By Amy Karpinsky
The state's fiscal year starts Tuesday with steep budget cuts hitting human-service agencies. What this means to Fayette County agencies, and the clients they serve, is figuring out how to get by with a fraction of state aid.
The agencies, currently running on $760,000 in funding, will now have just $50,000 to stretch and meet the needs of 26,000 clients.
Representatives of the agencies and a number of their clients gathered Friday afternoon to share their fears that they are on the verge of losing programs that allow many of them to lead independent lives.
"There is a margin between competent and incompetent, and the community health services help bridge that margin," said Richard Foore. "I like to be as independent as I can."
Foore, a home service program client, receives assistance with shopping and chores around his Connellsville home. Brain surgery left his arm paralyzed. He must wear a brace on his leg and walking is shaky. He lives alone in an apartment, due mostly to the help he receives with daily living. And he rides the FACT buses to physical therapy appointments.
Without those services, Foore is concerned that he may have to move to a personal care home that will cost much more than the services he currently uses.
His concerns were echoed by many of the clients who are able to live independently and keep medical appointments, especially with the help through the Fayette Area Coordinated Transportation (FACT) buses, which is their main way of getting around.
Tommy Planiczka, who is blind, relies on FACT to attend adult day care three days a week. He said it fills the gap for the social interaction that he lost eight years ago when his parents died within a week of each other. Losing access to activities will mean a lot of changes for him, he said.
Jim Kozub, who survives on SSI, said he uses FACT for doctor and dentist appointments and goes to the YMCA for exercise. After paying bills, he doesn't have a lot of money to spend.
"I rely on transportation a lot," he said. Despite the prospect of losing access to mobility, Kozub said he feels bad for people who use FACT for dialysis services.
Kozub said human service agencies helped him to become independent. At the age of 20 his mother died, and he was unable to go out on his own. Kozub said thanks to the agencies' "fabulous work" he was able to live independently. But he still needs transportation since he doesn't have a driver's license.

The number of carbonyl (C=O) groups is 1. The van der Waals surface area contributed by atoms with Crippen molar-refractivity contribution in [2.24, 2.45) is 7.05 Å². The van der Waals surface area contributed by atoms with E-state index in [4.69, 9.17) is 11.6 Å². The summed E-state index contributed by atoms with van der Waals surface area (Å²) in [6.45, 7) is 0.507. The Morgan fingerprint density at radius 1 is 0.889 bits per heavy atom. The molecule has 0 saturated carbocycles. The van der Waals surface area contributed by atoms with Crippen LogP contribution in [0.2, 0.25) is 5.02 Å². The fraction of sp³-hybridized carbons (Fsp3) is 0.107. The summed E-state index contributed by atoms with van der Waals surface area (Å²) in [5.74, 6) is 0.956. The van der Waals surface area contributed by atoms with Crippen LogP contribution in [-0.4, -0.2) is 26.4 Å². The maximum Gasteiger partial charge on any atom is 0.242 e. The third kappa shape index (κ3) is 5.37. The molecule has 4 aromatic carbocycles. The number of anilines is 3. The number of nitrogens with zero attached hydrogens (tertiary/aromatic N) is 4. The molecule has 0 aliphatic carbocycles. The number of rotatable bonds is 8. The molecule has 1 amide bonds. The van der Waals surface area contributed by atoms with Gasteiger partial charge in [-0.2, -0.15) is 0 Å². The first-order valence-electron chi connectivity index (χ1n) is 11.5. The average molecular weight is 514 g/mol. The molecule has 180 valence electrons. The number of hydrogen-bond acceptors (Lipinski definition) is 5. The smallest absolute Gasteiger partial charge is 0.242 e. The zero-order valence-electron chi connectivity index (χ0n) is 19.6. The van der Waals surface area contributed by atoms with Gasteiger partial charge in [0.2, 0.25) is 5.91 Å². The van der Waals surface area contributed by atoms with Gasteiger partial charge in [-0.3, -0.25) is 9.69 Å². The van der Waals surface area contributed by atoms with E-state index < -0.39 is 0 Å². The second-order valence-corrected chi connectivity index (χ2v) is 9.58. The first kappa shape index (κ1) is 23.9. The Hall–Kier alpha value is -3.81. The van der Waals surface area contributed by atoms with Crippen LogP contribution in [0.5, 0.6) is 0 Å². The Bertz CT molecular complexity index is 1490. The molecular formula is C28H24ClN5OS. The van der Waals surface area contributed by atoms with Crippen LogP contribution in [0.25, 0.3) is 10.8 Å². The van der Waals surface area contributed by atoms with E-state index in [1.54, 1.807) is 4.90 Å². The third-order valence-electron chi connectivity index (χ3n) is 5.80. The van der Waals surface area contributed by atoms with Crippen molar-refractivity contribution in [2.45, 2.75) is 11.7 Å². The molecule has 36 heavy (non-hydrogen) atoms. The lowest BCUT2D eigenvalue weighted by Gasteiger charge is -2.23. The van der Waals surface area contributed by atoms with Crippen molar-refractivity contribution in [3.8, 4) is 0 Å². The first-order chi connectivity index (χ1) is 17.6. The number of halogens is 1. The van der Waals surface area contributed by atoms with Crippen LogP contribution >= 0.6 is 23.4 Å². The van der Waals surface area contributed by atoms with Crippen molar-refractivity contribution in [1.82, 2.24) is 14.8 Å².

Several other people complained about cuts in home service care.
Kevin Miller said poor health makes it difficult for him to get around. He said he can do some chores, although they are difficult, but feels secure knowing that the home service workers will be coming to assist him. Without them, he said, he will go back to square one.
"I'll have to do the best I can," he said.
The only other alternative Miller said is to pay for services, but that falls beyond the means of many of the people who count on the services.
Debbie Meegan, who suffers from multiple sclerosis, said she needs the support and help the services provide.
"I don't have too many friends, they're all users," Meegan said.
She said the homemakers are her support and the only alternative she has to maintain her independence.
Linda Richter said she completely relies on her home service workers to help with shopping, laundry, paying bills and taking out the trash.
"If I didn't have them, I would have nobody," she said. Richter, who is blind, said she can't trust other people to help, because when she did, her bills didn't get paid.
"I have no idea how I'll manage," she said.
The local agencies that stand to lose substantial funding include Fayette County Community Action, City Mission, FACT, Fayette County Drug and Alcohol Commission, Fayette County Housing Authority, Fayette County Mental Health-Mental Retardation and Albert Gallatin Human Service Agency.
Michelle Grant Shumar, head of the county Office of Human and Community Services and FACT, said she hopes that the Human Service Development Fund (HSDF) funds will be reinstated, but that may not happen until after the legislature ends a two-month recess. She received a letter stating that the county will only receive $50,000 this year.
Shumar said HSDF funds are fourth on the priority list. She said the county commissioners have been in contact with local legislators in urging for reinstatement of funds because the county is not in the position to supplement the human service agencies.
"It will be a very, very difficult time," Shumar said.
"We were at $760,000, and we are now faced with $50,000. How do you
allocate $50,000 for a problem that has a price tag of $760,000?" she asked.
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